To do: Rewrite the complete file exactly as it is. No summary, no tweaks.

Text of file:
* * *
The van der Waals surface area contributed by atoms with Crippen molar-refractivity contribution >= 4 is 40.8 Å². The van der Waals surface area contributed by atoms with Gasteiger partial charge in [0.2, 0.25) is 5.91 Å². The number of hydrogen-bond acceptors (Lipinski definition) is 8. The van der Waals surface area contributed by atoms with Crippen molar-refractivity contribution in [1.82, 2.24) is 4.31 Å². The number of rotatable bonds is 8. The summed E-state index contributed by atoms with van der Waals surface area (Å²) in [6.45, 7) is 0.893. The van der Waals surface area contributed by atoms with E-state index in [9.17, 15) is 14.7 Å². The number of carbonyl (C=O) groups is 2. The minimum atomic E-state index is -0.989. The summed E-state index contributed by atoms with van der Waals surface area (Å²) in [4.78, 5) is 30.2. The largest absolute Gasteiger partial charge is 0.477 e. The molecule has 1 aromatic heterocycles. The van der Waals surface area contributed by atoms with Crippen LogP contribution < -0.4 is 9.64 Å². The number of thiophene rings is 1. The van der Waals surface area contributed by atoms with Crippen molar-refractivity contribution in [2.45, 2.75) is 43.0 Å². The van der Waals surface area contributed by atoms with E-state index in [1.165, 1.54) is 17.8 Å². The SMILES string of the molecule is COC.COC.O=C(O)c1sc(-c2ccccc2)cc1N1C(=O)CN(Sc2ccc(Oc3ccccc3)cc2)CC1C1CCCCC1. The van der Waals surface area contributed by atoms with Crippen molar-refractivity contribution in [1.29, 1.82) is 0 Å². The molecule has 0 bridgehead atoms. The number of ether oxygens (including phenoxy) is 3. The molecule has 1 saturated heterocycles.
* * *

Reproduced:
The van der Waals surface area contributed by atoms with Crippen molar-refractivity contribution >= 4 is 40.8 Å². The van der Waals surface area contributed by atoms with Gasteiger partial charge in [0.2, 0.25) is 5.91 Å². The number of hydrogen-bond acceptors (Lipinski definition) is 8. The van der Waals surface area contributed by atoms with Crippen molar-refractivity contribution in [1.82, 2.24) is 4.31 Å². The number of rotatable bonds is 8. The summed E-state index contributed by atoms with van der Waals surface area (Å²) in [6.45, 7) is 0.893. The van der Waals surface area contributed by atoms with E-state index in [9.17, 15) is 14.7 Å². The number of carbonyl (C=O) groups is 2. The minimum atomic E-state index is -0.989. The summed E-state index contributed by atoms with van der Waals surface area (Å²) in [4.78, 5) is 30.2. The largest absolute Gasteiger partial charge is 0.477 e. The molecule has 1 aromatic heterocycles. The van der Waals surface area contributed by atoms with Crippen LogP contribution < -0.4 is 9.64 Å². The number of thiophene rings is 1. The van der Waals surface area contributed by atoms with Crippen molar-refractivity contribution in [2.45, 2.75) is 43.0 Å². The van der Waals surface area contributed by atoms with E-state index in [1.165, 1.54) is 17.8 Å². The SMILES string of the molecule is COC.COC.O=C(O)c1sc(-c2ccccc2)cc1N1C(=O)CN(Sc2ccc(Oc3ccccc3)cc2)CC1C1CCCCC1. The van der Waals surface area contributed by atoms with Crippen molar-refractivity contribution in [1.29, 1.82) is 0 Å². The molecule has 0 bridgehead atoms. The number of ether oxygens (including phenoxy) is 3. The molecule has 1 saturated heterocycles.